3. Understanding and analyzing emotions – the ability to comprehend the language and meaning of emotions and have an understanding of the antecedents of emotions
  4. Reflective regulation of emotions – the ability to prevent, reduce, enhance, or modify an emotional response in oneself and others, as well as the ability to experience a range of emotions while making decisions about the appropriateness or usefulness of an emotion in a given situation

Brackett, Rivers, and Salovey mention that there are a number of published performance tests that measure distinct components of emotional intelligence.  But within this article, they focus on a comprehensive performance test called the Mayer–Salovey–Caruso Emotional Intelligence Test (or “MSCEIT”) for adults (Mayer et al., 2002).  The MSCEIT has eight tasks (two for each of the four branches) and can be seen broken down in the figure below.  The tasks range from identifying emotions expressed in photographs to describing how one would manage their own emotions as well as the emotions of others (pp. 91-92).



The last four and a half pages of the article discuss the results of dozens and dozens of MSCEITs conducted from approximately 2002 to 2010 (pp. 94 – 98).  The tests were conducted, with very positive results, in relation to the following areas:

  • cognitive abilities
  • mental health and well being
  • social functioning pertaining to platonic relationships, romantic relationships, teenagers, and maladaptive lifestyle choices
  • academic performance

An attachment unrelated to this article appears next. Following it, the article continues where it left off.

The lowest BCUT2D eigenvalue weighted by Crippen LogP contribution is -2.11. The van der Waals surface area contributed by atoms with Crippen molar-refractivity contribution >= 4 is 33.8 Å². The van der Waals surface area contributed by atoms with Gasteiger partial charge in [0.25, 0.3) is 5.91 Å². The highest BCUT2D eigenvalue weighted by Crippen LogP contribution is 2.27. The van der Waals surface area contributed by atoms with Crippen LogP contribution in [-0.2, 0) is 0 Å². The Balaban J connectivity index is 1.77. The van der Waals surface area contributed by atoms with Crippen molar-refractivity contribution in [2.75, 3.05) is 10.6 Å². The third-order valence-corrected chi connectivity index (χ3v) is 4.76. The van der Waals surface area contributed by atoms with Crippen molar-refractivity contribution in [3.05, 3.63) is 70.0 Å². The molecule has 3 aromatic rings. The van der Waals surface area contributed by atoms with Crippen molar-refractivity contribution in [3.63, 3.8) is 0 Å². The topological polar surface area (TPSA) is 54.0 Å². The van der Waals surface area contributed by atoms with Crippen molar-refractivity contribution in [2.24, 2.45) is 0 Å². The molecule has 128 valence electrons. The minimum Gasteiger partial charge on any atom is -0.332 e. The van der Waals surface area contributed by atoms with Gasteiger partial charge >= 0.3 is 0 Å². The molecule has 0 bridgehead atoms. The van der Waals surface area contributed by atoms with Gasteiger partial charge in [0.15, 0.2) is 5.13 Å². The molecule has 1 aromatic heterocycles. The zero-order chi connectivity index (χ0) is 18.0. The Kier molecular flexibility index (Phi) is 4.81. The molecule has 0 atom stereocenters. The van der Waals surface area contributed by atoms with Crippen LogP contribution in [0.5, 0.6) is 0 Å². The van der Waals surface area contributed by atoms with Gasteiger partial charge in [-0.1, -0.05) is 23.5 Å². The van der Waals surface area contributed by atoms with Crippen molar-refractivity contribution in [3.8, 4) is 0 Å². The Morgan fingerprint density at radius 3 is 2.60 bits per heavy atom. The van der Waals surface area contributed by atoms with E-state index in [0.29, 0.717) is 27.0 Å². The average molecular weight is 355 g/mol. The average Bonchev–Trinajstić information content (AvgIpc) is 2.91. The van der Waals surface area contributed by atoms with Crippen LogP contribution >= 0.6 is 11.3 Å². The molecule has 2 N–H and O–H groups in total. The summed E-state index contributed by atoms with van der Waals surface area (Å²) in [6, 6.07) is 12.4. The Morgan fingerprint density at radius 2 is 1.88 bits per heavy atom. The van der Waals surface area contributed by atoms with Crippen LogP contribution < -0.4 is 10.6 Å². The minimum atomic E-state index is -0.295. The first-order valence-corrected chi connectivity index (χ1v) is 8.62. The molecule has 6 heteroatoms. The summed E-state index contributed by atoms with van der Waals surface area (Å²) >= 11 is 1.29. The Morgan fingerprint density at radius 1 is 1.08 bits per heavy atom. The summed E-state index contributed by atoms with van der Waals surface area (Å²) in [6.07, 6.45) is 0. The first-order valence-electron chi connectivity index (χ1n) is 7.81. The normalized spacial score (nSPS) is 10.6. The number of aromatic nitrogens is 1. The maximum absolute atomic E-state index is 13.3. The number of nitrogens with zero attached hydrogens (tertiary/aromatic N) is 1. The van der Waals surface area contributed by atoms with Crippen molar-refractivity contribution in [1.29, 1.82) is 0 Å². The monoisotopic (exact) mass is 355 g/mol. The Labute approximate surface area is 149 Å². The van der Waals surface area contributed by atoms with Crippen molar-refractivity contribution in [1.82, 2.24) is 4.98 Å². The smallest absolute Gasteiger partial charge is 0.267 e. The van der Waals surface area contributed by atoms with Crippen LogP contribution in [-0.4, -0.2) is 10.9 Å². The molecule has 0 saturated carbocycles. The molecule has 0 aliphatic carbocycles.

• and workplace performance

The test results proved that emotional intelligence contributed to success within every single area tested.   Brackett, Rivers, and Salovey conclude the article by summing up the positive research data by stating, “Indeed, the ability to integrate emotional information into cognitive activities is essential to effective functioning across the life course” (p. 98).  They then tie back to the job offer scenario that they presented in the beginning of the article, but now explain the ways in which EQ could help that person make a confident and informed decision.

Having read this article, I am much more aware of the data that is available to back up the claim that EQ is an important concept to implement in any workplace.  I look forward to diving more in-depth in how this data can be utilized to bring about change within my organization.  I also look forward to researching more specific examples of the effects of EQ in the workplace.

***For a more in-depth guide on emotional intelligence and emotional quotient (historical development, categories of emotional quotient, importance of emotional intelligence, and strategies to boosting your emotional intelligence), check out this absolutely fantastic piece written by Martin Luenendonk at Cleverism.

Header image from here.


Brackett, M. A., Rivers, S. E., & Salovey, P. (2011). Emotional intelligence: Implications for personal, social, academic, and workplace success. Social and Personality Psychology Compass, 5, 88-103.

Mayer, J. D., & Salovey, P. (1997). What is emotional intelligence? In P. Salovey & D. J. Sluyter (Eds.), Emotional Development and Emotional Intelligence: Educational Implications (pp. 3–34). New York, NY: Basic Books, Inc.

Mayer, J. D., Salovey, P., & Caruso, D. (2002). Mayer-Salovey-Caruso Emotional Intelligence Test (MSCEIT), Version 2.0. Toronto, Canada: Multi-Health Systems.

Salovey, P., & Mayer, J. D. (1990). Emotional intelligence. Imagination, Cognition and Personality, 9, 185–211.